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Climate & Conflict

August 8, 2013

Climate change may precipitate violence, according to a historical analysis.

Transcript

BOB HIRSHON (host):

Climate and violence. I’m Bob Hirshon and this is Science Update.

Researchers from Princeton University and the University of California-Berkeley suggest that more human conflict is a likely outcome of climate change. The researchers found that even one standard-deviation shift -- the amount of change from the local norm -- in temperature and precipitation greatly increase the risk of personal violence and social upheaval. Climate-change models predict an average of 2 to 4 standard-deviation shifts in global climate conditions by 2050 (above), with 4 representing the greatest change in normal conditions. (Science/AAAS)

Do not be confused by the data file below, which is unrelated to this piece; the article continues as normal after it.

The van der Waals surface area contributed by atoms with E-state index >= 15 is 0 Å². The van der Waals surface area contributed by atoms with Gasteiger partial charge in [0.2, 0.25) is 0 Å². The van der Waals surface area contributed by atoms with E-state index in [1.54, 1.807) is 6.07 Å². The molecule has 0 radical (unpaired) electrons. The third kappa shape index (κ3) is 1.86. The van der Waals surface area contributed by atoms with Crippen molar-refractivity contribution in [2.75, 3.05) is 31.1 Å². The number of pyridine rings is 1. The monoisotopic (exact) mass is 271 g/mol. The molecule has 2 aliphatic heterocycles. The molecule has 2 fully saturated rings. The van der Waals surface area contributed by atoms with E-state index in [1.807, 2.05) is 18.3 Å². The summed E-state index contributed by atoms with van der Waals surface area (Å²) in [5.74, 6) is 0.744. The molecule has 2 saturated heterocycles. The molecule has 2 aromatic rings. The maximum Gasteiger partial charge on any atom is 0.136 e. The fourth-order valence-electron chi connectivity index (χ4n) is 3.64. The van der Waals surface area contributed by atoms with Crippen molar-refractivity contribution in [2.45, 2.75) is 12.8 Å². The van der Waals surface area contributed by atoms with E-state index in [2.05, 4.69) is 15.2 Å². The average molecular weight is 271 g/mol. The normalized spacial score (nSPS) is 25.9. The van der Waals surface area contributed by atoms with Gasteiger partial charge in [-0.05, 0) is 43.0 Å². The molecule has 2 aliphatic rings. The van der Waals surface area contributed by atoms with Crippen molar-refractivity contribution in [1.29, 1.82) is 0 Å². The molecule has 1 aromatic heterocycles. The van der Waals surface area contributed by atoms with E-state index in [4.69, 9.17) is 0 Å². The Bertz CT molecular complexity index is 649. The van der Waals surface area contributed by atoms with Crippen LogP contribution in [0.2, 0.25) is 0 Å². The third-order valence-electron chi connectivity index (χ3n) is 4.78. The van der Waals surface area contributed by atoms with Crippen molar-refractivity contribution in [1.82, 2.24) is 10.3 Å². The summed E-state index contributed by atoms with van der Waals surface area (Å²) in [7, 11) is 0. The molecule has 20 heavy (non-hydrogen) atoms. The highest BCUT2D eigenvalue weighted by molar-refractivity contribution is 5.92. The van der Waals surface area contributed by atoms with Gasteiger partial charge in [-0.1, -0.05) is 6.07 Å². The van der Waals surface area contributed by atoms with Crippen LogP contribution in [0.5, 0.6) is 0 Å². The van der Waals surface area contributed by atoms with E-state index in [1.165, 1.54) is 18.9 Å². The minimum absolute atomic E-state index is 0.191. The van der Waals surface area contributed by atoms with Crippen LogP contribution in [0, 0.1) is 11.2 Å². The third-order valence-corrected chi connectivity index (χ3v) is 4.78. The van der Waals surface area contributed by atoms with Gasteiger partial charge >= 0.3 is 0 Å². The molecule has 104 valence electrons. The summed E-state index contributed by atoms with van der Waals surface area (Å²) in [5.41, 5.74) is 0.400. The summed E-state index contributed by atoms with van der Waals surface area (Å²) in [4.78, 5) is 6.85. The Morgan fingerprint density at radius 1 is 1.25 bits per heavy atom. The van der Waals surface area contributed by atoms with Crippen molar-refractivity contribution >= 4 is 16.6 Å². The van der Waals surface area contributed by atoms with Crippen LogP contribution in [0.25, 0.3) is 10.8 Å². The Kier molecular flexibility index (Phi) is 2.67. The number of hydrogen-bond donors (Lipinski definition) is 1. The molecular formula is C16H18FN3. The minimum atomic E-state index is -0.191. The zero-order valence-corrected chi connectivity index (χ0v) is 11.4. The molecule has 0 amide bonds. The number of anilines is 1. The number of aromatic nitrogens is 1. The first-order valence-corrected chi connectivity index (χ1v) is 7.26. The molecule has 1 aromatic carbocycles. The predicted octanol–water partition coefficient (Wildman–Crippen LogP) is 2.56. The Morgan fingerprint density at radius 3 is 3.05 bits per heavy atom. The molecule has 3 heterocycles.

Climate change may be setting us up for a more warlike future. This according to to the most comprehensive study of the issue yet. Professor of public policy Solomon Hsiang, of the University of California, Berkeley was on the team. Looking across ten thousand years, they analyzed the relationship between hotter temperatures and heavier rainfall to all kinds of human conflict, from one-on-one violence to long, protracted wars. And unlike past studies, they also looked at it on all kinds of spatial scales.

SOLOMON HSIANG (University of California, Berkeley):

So we’ve been looking at climatic shocks that occur to an entire region, or to the entire globe, and we also look at the same climatic variables within a building or a stadium.

HIRSHON:
Across the board, they found that when things get hotter and wetter, violence increases – whether it’s over a span of hours or millenia. I’m Bob Hirshon for AAAS, the Science Society.